I took an online class the other night with Briana Saussy about prayer and blessings. She spoke about the nature of prayer and it’s expression in the many different faiths and religions of the world. As she was speaking and explaining prayer I was remembering my own experiences and how my current expression of the practice is completely different from what I was taught as a child.
I was raised Roman Catholic. I remember being taught basic prayers as a child and having a hard time with them. I had a hard time remembering the exact wording and in religious education class, in Catholic school, that mattered as did the proper placement of commas and capitalization. I don’t know if the teachers thought it mattered or if they were mixing a grammar lesson into our religion class. What I do know is that it sent the message that there is one right way to pray and it is complicated. There was also a threat in there that doing it wrong would put you in disfavor with God.
That didn’t make any sense to me.
I exasperated more than one teacher/priest/sister with questions about prayer and God. Very few of them took the time to give me a thoughtful answer. Most of the time I was shushed or given a pat, dismissive answer that didn’t satisfy me.
“If God is the father, who is the mother?”
“If I’m a child of God why can’t I just talk to Him?”
“If God is so powerful that he created everything why is he so angry with his creation? Couldn’t He just do it over again?”
By the time I got to high school I was adept at tuning out of religion class. I knew I wasn’t going to learn anything new because the previous years had all been a rehash of each other. I also had given up any hope that my questions would be properly answered. I paid enough attention to be able to parrot back the information on a test. The rest of the time I doodled, counted ceiling tiles or watched the critters outside the classroom window.
I distinctly remember one day watching the squirrels play on the school grounds and Sister So-and-so was having us recite a particularly obsequious prayer. The tone of that prayer always annoyed me; still does. I remember thinking that it must irritate God to hear this drivel. If someone were to talk to me, ask me for something, even just to thank me and they did it in this toadying manner I would be disgusted by them. I have always wanted people to stand up in themselves, face me square on and have a respectful conversation. At the time I remember thinking I was only a fourteen year old girl, if it irritated me to be spoken to that way what must it be like to be God. What must it be like to be the creator of heaven and earth, and have people speak to you this way all the time. It felt manipulative and insincere. It felt wrong and insulting. Then and there I stopped doing it.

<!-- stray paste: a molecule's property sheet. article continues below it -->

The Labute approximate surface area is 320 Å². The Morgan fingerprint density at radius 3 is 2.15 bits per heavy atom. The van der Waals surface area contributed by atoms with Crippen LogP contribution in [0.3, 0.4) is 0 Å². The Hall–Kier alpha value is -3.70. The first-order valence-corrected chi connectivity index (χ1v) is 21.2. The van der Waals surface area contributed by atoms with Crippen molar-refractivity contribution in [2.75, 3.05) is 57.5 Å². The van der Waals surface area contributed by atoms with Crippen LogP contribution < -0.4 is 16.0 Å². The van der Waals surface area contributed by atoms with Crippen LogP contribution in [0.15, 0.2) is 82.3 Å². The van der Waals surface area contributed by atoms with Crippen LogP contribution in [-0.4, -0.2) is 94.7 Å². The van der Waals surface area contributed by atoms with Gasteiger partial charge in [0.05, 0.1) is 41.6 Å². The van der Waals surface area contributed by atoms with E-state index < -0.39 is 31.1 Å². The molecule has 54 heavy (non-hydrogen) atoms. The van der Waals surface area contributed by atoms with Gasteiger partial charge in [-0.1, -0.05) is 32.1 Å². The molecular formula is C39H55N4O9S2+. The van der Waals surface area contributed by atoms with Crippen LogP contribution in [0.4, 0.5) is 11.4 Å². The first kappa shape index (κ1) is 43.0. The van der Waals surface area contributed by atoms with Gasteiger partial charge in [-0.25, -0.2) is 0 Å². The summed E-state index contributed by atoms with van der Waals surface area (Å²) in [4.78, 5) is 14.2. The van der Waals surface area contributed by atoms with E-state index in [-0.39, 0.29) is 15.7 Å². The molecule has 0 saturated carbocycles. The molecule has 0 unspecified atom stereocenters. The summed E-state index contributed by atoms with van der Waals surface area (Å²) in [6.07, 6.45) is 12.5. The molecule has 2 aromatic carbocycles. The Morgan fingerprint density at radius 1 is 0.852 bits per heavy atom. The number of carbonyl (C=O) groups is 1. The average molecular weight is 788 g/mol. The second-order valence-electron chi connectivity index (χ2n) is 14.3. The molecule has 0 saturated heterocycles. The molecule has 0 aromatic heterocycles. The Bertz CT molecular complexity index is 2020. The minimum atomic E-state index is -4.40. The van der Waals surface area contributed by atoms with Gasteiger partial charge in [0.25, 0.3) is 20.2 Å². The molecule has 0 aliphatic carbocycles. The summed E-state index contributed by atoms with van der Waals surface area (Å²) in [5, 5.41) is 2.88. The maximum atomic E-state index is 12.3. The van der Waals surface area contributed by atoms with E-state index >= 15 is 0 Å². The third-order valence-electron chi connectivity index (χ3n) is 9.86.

I played along for the rest of my school career; the grades mattered. In my private moments I had conversations with God instead of reciting rote prayers. When I was sitting in church I played along there too but I was actually meditating and observing. The ritual and space are meaningful and when I studied the practice of ritual and sacred space I learned a new appreciation for the Catholic Mass, but the experience of going to mass as a child and teen was always hollow. As I got older it became harder and harder to pretend there was anything there that connected me to the Divine. It actually interfered with my experience of God and by the time I graduated high school I understood why that was:
They had made God too small.
The God I was introduced to as a child served a purpose for the child and the Church. As I grew and matured the explanations of God did not grow and mature with me so I left them behind and sought my own answers. The God I’ve experienced since is so much bigger than I can explain and the prayers of childhood are even more woefully inadequate. During Bri’s class the other night she included my favorite quote from Kierkegaard:
“The function of prayer is not to influence God, but rather to change the nature of the one who prays.”
I have found that the most profound and sincere prayer is one of gratitude. We go through life taking things for granted that are, in fact, quite miraculous. The gratitude doesn’t even need to be directed to a deity for it to transform you. It’s the mindset and practice of gratitude that does the work.
The way I recommend starting when I am asked by friends and clients is a simple walking meditation. There is no heavy preparation needed. There is no limit on the time spent doing this. It is actually a simple, straight forward activity that becomes meditative in the doing of it.
It’s walking with a purpose.
With each foot strike you alternately say “Thank” and “you”; left foot “Thank”, right foot “you” or vice versa. Do this from your car to your morning train; while walking to get the mail; while looking for groceries; while taking your dog out for a stroll. Do it deliberately as part of your daily exercise. Do it for a week and see what changes it makes for you.
May 2015 be a healthy and happy year for you.